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Sipping acidic fruit teas can wear away teeth

Sipping acidic drinks such as fruit teas and flavoured water can wear away teeth and damage the enamel, an investigation by scientists has shown.

The King's College London team found that drinking them between meals and savouring them for too long increased the risk of tooth erosion from acid, according to BBC.

The research, in the British Dental Journal, looked at the diets of 300 people with severe erosive tooth wear.

It said the problem was increasing as people snacked more.

Low magnesium levels make vitamin D ineffective

There is a caveat to the push for increased Vitamin D: Don't forget magnesium.

A review found Vitamin D can't be metabolized without sufficient magnesium levels, meaning Vitamin D remains stored and inactive for as many as 50 percent of people, according to Science Daily.

"People are taking Vitamin D supplements but don't realize how it gets metabolized. Without magnesium, Vitamin D is not really useful or safe," says study co-author Mohammed S. Razzaque, MBBS, PhD, a professor of pathology.

Sea swimming 'increases illness risk'

Swimming in the sea substantially increases the chance of developing stomach bugs, ear aches and other illnesses, researchers have found.

The University of Exeter Medical School and Centre for Ecology and Hydrology carried out the study, according to BBC.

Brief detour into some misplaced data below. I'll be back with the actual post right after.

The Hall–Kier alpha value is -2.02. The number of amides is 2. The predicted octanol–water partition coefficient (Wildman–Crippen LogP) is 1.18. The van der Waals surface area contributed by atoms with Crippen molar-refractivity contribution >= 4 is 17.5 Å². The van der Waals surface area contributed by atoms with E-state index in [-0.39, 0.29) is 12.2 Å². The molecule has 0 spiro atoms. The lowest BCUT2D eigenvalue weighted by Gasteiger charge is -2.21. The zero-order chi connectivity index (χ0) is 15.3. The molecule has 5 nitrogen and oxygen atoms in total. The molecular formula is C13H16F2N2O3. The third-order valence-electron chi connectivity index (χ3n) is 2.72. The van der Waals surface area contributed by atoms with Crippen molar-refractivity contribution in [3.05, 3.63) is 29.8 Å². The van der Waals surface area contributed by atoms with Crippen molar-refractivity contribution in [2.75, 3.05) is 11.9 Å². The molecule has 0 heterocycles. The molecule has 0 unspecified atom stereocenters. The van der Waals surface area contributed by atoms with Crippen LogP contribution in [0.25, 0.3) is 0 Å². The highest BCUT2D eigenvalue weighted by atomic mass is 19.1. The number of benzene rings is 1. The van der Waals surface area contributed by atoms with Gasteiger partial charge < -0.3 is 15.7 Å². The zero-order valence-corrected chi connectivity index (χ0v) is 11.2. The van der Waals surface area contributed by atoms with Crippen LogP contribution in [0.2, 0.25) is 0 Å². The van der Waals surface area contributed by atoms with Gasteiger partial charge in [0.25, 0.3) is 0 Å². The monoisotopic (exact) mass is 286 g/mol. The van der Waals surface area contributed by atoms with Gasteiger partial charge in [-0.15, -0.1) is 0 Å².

It concluded, compared to non-sea swimmers, the likelihood of developing an earache increases by 77% and for a gastrointestinal illness rises by 29%.

As well as swimming, the risks also apply to water sports, such as surfing.

Red wine compound 'could help tooth decay and gum disease fight'

Red wine has previously been linked to a range of supposed health benefits, from helping the heart to lowering the risk of diabetes.

Now a new study suggests it contains chemicals that can help in the fight against tooth decay and gum disease, according to BBC.

Researchers found compounds from the drink, known as polyphenols, helped fend off harmful bacteria in the mouth.

Eating fruits, vegetables and whole grains slashes depression risk by more than 10%

Eating fruits, vegetables and whole grains slashes people's risk of depression by more than 10 percent, new research suggests.

Following the so-called 'DASH diet' reduces people's likelihood of developing the mental-health disorder by up to 11 percent, according to Daily Mail.

Those who eat a typical Western diet, which is rich in processed foods and sugar, are more at risk of suffering depression, the research adds.